If a Bill of Rights, as this writer says, is to contain both natural and civil rights, then I cannot see how his following expression can be admitted, viz. "that it shall be unalterable by any human power." If we will have a Bill of Rights to be unalterable, it must be confined to natural rights only, for it is impossible to say what improvements may be made on civil ones; and as a matter of opinion for myself, I think it would be best so to do, and to comprehend all civil rights in that part which we call the Constitution; because, that is the part in which we are supposed to emerge from a state of nature, and erect ourselves into civil community for the mutual good and support of each other.

But here a matter arises, which this gentleman, in his description of a Bill of Rights, ought particularly to have attended to, but has wholly omitted, viz. What are natural rights and what are civil ones? I answer, A natural right is an animal right; and the power to act it, is supposed, either fully or in part, to be mechanically contained within ourselves as individuals. Civil rights are derived from the assistance or agency of other persons; they form a sort of common stock, which, by the consent of all, may be occasionally used for the benefit of any. They are substituted in the room of some natural rights, either defective in power or dangerous in practice, and are contrived to fit the members of the community with greater ease to themselves and safety to others, than what the natural ones could the individual in a state of nature: for instance, a man has a natural right to redress himself whenever he is injured, but the full exercise of this, as a natural right, would be dangerous to society, because it admits him a judge in his own cause; on the other hand, he may not be able, and must either submit to the injury or expose himself to greater: Therefore, the civil right of redressing himself by an appeal to public justice, which is the substitute, makes him stronger than the natural one, and less dangerous. Either party likewise, has a natural right to plead his own cause; this right is consistent with safety, therefore it is retained; but the parties may not be able, nay, they may be dumb, therefore the civil right of pleading by proxy, that is, by a council, is an appendage to the natural right and the trial by jury, is perfectly a civil right common to both parties.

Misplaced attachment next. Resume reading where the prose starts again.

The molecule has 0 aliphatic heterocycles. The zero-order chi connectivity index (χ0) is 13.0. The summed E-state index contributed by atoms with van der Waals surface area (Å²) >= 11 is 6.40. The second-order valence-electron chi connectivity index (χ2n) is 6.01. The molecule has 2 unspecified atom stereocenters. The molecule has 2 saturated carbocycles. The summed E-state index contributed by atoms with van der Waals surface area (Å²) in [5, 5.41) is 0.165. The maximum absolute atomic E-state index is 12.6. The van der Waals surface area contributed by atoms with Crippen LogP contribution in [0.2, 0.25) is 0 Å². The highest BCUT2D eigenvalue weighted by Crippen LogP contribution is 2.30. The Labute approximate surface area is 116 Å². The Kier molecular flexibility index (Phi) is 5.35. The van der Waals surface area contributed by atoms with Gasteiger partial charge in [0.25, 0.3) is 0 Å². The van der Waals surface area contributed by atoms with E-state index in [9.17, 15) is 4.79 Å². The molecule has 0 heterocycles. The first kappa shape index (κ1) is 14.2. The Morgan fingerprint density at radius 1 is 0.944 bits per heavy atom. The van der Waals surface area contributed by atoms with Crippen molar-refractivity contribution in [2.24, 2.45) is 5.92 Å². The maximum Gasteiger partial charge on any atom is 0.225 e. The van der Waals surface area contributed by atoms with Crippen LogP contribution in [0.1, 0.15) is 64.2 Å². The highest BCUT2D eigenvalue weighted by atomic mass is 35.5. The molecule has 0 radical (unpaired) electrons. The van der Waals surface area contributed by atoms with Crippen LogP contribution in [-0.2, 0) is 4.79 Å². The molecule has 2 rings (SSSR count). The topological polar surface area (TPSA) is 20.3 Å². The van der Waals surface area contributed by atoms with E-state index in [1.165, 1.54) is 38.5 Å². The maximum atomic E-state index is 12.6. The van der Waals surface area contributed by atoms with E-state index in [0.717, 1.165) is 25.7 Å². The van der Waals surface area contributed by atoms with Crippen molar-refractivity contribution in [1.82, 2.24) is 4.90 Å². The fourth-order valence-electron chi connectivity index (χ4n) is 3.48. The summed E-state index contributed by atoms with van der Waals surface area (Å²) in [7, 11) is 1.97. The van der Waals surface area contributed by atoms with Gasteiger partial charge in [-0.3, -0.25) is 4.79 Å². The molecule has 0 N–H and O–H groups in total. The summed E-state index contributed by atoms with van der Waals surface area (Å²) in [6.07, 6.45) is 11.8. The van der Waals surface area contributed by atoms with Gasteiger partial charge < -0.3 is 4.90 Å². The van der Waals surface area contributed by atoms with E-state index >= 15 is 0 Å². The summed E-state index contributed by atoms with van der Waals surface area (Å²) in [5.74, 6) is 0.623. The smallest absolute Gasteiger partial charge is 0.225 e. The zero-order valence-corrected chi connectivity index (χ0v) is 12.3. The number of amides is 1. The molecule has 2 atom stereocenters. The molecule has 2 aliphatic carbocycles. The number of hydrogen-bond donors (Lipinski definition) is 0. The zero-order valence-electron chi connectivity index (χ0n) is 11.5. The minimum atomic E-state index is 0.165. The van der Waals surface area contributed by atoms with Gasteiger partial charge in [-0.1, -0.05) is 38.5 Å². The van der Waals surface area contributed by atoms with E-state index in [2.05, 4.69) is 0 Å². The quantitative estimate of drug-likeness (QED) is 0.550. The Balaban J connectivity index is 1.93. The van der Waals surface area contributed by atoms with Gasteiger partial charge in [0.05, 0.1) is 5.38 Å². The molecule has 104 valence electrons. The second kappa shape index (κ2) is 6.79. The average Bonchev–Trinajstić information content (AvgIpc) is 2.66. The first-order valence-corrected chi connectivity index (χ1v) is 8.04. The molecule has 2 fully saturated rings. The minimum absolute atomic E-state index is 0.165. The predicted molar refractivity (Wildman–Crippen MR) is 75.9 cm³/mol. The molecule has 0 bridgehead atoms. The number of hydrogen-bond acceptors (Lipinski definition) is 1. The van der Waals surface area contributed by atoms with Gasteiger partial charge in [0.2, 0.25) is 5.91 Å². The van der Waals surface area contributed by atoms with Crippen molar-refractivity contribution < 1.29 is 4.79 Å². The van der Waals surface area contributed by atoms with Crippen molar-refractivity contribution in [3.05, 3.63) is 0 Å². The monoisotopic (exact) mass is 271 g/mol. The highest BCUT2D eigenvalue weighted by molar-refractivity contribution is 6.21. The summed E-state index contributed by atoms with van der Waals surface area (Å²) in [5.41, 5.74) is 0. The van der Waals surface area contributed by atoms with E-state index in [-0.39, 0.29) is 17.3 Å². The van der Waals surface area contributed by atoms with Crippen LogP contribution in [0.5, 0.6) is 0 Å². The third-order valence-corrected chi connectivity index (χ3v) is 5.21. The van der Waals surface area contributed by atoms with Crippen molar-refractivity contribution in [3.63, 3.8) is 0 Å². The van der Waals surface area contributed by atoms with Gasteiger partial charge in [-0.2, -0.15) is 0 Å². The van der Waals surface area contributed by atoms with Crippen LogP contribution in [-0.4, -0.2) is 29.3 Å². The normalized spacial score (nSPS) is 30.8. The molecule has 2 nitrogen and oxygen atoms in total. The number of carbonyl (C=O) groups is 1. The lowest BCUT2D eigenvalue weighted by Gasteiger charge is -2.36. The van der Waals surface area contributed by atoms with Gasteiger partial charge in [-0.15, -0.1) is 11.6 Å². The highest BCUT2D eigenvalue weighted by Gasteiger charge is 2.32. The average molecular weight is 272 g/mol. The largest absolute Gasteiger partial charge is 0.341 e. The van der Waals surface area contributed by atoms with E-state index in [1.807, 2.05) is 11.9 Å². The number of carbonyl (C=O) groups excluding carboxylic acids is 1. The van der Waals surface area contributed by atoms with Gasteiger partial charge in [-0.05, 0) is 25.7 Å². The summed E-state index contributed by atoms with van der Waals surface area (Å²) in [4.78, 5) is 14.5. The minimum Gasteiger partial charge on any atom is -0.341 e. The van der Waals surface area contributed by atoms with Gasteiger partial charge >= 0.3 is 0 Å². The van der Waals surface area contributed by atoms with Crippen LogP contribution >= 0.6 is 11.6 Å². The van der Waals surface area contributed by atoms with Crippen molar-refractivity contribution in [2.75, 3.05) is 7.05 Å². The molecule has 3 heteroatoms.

I come now to the simile which this gentleman uses to illustrate his Bill of Rights by: "It should be," says he, "to a community what the eternal laws and obligations of morality are to the conscience." How "rights" which always imply inherent liberty can be compared with the laws of conscience, which always imply inherent restraint, I cannot conceive; they do not of their own natures admit of comparison. But this gentleman has unfortunately applied his comparison to the wrong part, for if a Bill of Rights be binding and restraining in the manner he expresses it, it is so not on the "community" because it is to them a prerogative, but on the Legislative and Executive powers, that they invade it not.

II. "A CONSTITUTION," says our author, "is the executive part of the Bill of Rights. It should contain the division and distribution of the power of the people. The modes and forms of making laws, of executing justice, and of transacting business: Also the limitation of power, as to time and jurisdiction. It is to a community what modes of worship are in religion. It should be unalterable by the legislature, and should be changed only by a representation of the people, chosen for that purpose." The last period is fully admitted.